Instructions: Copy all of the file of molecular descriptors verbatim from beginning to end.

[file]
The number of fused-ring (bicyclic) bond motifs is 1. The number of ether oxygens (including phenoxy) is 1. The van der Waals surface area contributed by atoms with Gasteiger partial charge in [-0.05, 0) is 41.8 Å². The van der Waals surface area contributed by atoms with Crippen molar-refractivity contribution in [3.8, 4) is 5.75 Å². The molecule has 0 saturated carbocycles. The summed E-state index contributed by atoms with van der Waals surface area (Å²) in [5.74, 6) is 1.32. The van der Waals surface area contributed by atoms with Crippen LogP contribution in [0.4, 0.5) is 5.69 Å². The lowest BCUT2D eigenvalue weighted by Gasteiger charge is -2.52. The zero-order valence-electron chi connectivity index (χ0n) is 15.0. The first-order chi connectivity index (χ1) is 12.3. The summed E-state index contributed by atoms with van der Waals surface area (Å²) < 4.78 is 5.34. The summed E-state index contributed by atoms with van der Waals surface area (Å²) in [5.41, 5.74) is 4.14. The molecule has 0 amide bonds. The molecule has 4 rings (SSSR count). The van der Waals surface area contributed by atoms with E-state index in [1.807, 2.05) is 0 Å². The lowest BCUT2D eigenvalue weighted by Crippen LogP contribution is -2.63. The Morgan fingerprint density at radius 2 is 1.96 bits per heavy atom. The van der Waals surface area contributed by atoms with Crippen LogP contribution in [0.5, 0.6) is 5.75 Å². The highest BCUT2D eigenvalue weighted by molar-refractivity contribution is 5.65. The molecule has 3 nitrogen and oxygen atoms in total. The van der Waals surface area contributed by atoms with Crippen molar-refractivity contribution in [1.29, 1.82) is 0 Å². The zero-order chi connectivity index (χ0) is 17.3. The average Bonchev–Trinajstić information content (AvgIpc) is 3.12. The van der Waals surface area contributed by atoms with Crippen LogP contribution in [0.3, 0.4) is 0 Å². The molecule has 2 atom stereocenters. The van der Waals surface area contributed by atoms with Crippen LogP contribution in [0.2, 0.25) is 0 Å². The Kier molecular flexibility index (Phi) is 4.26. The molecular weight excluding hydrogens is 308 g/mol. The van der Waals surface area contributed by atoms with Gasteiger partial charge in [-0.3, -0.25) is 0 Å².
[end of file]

The number of fused-ring (bicyclic) bond motifs is 1. The number of ether oxygens (including phenoxy) is 1. The van der Waals surface area contributed by atoms with Gasteiger partial charge in [-0.05, 0) is 41.8 Å². The van der Waals surface area contributed by atoms with Crippen molar-refractivity contribution in [3.8, 4) is 5.75 Å². The molecule has 0 saturated carbocycles. The summed E-state index contributed by atoms with van der Waals surface area (Å²) in [5.74, 6) is 1.32. The van der Waals surface area contributed by atoms with Crippen LogP contribution in [0.4, 0.5) is 5.69 Å². The lowest BCUT2D eigenvalue weighted by Gasteiger charge is -2.52. The zero-order valence-electron chi connectivity index (χ0n) is 15.0. The first-order chi connectivity index (χ1) is 12.3. The summed E-state index contributed by atoms with van der Waals surface area (Å²) < 4.78 is 5.34. The summed E-state index contributed by atoms with van der Waals surface area (Å²) in [5.41, 5.74) is 4.14. The molecule has 0 amide bonds. The molecule has 4 rings (SSSR count). The van der Waals surface area contributed by atoms with E-state index in [1.807, 2.05) is 0 Å². The lowest BCUT2D eigenvalue weighted by Crippen LogP contribution is -2.63. The Morgan fingerprint density at radius 2 is 1.96 bits per heavy atom. The van der Waals surface area contributed by atoms with Crippen LogP contribution in [0.5, 0.6) is 5.75 Å². The highest BCUT2D eigenvalue weighted by molar-refractivity contribution is 5.65. The molecule has 3 nitrogen and oxygen atoms in total. The van der Waals surface area contributed by atoms with Crippen molar-refractivity contribution in [1.29, 1.82) is 0 Å². The zero-order chi connectivity index (χ0) is 17.3. The average Bonchev–Trinajstić information content (AvgIpc) is 3.12. The van der Waals surface area contributed by atoms with Crippen LogP contribution in [0.3, 0.4) is 0 Å². The molecule has 2 atom stereocenters. The van der Waals surface area contributed by atoms with Crippen LogP contribution in [0.2, 0.25) is 0 Å². The Kier molecular flexibility index (Phi) is 4.26. The molecular weight excluding hydrogens is 308 g/mol. The van der Waals surface area contributed by atoms with Gasteiger partial charge in [-0.3, -0.25) is 0 Å².